The Loss Of “I Don’t Know”


One of the weird casualties of the 21st century is that insignificant little phrase, “I don’t know.”  Think about it!  When was the last time you heard anybody say “I don’t know”?  It’s been awhile, right?  We don’t say “I don’t know” anymore because, in actual fact, we do know – literally everything.  It’s called a smart phone, and it puts all of us within a couple of swipes of the knowledge of the universe.  Unfortunately, this minor adjustment in the way we use our language has had a major impact on our society.

Personally, I lament the loss of “I don’t know.”  Back in the day, “I don’t know” helped us gracefully escape from all kinds of situations.

The strange guy on the street who smelled like dirty feet – (before Google Maps)
“Hey, dude, I think I’ve got, like, aliens following me.  Do you know where the cop shop is so I can report them?”
Solution — “I don’t know”– and a quick walk the other way.

The boring girl at the party – (before IMDb)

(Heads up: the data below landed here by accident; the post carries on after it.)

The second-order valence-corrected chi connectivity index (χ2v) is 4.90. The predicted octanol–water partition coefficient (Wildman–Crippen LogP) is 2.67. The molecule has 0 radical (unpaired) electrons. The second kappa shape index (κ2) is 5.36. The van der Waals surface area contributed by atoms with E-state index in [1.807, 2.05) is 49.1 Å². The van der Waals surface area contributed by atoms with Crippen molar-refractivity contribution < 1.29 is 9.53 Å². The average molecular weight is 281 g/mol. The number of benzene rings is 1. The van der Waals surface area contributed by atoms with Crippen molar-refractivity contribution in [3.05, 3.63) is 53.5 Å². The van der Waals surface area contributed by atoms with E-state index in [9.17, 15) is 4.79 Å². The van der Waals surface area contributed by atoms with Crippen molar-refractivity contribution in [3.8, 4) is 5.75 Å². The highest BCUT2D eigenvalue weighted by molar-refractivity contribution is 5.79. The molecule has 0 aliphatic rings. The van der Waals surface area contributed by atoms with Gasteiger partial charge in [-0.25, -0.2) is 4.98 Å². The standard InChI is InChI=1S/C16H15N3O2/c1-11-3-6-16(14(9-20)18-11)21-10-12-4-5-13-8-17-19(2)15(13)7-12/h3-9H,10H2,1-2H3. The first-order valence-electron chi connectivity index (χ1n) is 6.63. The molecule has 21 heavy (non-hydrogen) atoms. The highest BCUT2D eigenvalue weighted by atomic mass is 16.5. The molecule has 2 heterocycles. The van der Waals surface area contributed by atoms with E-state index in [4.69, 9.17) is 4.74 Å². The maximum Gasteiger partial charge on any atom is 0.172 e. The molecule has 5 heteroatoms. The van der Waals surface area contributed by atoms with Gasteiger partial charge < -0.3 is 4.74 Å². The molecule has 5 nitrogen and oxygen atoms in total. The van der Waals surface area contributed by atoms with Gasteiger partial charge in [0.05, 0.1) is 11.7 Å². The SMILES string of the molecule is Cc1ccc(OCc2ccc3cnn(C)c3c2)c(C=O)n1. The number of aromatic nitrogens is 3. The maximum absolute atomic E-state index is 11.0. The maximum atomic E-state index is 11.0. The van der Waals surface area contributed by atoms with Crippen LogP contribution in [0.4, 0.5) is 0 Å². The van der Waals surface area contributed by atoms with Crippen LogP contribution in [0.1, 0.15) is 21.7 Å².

“Who was that guy?  You know– that guy.  He was in that movie with Liam Neeson where he shoots all those people?  You know– him.  It was before he was famous.  He has those pretty eyes.  I can see him.  And, and he was in that other movie– you know, the one with what’s-her-name.  You know the guy?
Solution — “I don’t know”–  and move on to the shrimp dip.

Aunt Myra’s problem with her antique bathroom – (before YouTube)
“When your uncle was alive, he used to take care of these things.  I know I still have the tools somewhere.  It’s probably just plugged under the sink.”
Solution — “I don’t know anything about plumbing, auntie.  Sorry.”

The friend who wants you to help him move – (before Android Calendar)
“Come on, man!  I gotta be out by the end of the month, or she’s going to throw all my stuff off the balcony.  Please, please, please tell me you can give me a hand on Saturday?
Solution – “I don’t know.  I’ll have to go home and check.”

It’s sad, but without the cushion of “I don’t know,” all of us are now saddled with a lot more responsibility, and I’m pretty sure Steve Jobs didn’t think about that back in 2005.


4 thoughts on “The Loss Of “I Don’t Know”

Leave a Reply

Fill in your details below or click an icon to log in: Logo

You are commenting using your account. Log Out /  Change )

Facebook photo

You are commenting using your Facebook account. Log Out /  Change )

Connecting to %s